Josh Dorfman's great green epiphany struck while he was in China selling Kryptonite bike locks to the masses.
It was 1996 and Dorfman realized that his sales beat was on the cusp of a consumer explosion. The country was developing at breakneck speed and very soon, millions of bicyclists could very well be driving cars instead. Dorfman could hear mama nature weeping.
Inspired by his reckoning, Dorfman returned to the United States, earned an MBA in international business at Arizona's prestigious Thunderbird and set a goal: To find a balance between preserving nature and our insatiable desire to shop, shop, shop. No small task.
"I realized the one thing we do every day is consume," Dorfman says. "And rather than guilt trip or moralize, why not find a way to make the alternatives attractive enough so people will be drawn to it?"
So Dorfman began with shelter, selling eco-friendly furniture and home furnishings through his newly created company Vivavi. Eventually he became a highly successful eco entrepreneur and spokesperson for environmental change, appearing on Martha Stewart's show, writing columns and giving talks.
Someone close to Dorfman, however, felt he was more talk than walk. "Are you really an environmentalist?" she challenged. "You talk like one but you don't behave like one." She felt Dorman's personal habits, like taking long showers, did not line up with those of a true environmentalist. "She really ripped into me about this," he remembers.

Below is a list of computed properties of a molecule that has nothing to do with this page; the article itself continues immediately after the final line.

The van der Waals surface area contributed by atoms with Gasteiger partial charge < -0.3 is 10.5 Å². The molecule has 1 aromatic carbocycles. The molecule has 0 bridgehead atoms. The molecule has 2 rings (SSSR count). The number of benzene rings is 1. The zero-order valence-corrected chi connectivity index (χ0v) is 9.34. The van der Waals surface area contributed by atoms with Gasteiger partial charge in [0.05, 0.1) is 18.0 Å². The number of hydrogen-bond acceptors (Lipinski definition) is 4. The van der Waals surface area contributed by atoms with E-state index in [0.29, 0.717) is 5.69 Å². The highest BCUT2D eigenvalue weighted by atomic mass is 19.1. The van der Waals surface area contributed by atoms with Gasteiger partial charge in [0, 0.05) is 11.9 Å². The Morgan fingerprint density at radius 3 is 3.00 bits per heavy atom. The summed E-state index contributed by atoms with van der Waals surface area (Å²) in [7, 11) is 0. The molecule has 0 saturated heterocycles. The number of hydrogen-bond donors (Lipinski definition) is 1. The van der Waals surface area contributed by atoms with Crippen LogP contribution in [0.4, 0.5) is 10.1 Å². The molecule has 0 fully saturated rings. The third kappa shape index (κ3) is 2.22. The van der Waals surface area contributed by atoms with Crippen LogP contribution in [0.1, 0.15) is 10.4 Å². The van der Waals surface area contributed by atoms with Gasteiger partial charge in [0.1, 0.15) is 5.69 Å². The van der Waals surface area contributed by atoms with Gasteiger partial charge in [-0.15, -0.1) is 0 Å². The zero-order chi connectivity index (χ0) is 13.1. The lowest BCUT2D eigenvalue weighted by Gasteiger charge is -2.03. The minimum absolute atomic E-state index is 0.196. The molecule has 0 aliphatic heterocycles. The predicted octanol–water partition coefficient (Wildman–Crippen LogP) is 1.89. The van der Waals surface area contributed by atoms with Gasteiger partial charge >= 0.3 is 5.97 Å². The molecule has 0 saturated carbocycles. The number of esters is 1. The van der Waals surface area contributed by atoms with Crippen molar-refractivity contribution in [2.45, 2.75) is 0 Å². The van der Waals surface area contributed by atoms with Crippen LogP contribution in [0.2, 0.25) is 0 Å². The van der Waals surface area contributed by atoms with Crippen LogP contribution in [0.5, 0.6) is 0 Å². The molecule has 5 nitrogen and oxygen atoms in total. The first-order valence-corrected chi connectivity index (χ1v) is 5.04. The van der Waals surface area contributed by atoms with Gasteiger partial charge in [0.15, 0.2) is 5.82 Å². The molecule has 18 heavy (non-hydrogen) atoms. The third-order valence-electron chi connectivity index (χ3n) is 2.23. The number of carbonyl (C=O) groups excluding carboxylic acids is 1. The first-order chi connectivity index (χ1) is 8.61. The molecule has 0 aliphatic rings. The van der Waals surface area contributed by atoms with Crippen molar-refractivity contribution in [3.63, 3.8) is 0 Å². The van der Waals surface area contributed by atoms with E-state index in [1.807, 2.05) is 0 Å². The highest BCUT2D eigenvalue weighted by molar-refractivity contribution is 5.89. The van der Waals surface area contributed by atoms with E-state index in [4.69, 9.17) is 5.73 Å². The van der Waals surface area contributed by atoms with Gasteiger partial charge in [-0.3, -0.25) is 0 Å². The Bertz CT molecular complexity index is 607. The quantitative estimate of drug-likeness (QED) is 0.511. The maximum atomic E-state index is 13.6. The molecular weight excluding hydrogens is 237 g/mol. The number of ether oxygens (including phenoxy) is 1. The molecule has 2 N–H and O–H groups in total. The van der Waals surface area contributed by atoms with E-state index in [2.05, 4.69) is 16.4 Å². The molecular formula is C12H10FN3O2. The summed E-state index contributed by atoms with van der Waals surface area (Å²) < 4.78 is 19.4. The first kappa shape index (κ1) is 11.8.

"So two days later I wrote a blog called 'The Lazy Environmentalist.' I realized, like so many people, there are some areas in my life I'm not giving up. I still take long showers because I do my best thinking in the shower. And I don't want to drive a Prius; I'd rather have an Audi convertible, if I can afford one. It came down to this: What can I do to help people have the quality of life they want without ruining the planet? Guilt tripping does not move us to action.
"So I set out to find ways to take environmental action that also appeals to our self interest. We want to save money and we want to find the alternatives that are convenient."
Thus "The Lazy Environmentalist" boom began. The blog led to a Sirius radio show, more speaking engagements, a commentator gig on Sundance Channel's "Big Ideas for a Small Planet," and two books: The Lazy Environmentalist: Your Guide To Easy, Stylish, Green Living and The Lazy Environmentalist on a Budget: Save Money. Save Time. Save The Planet.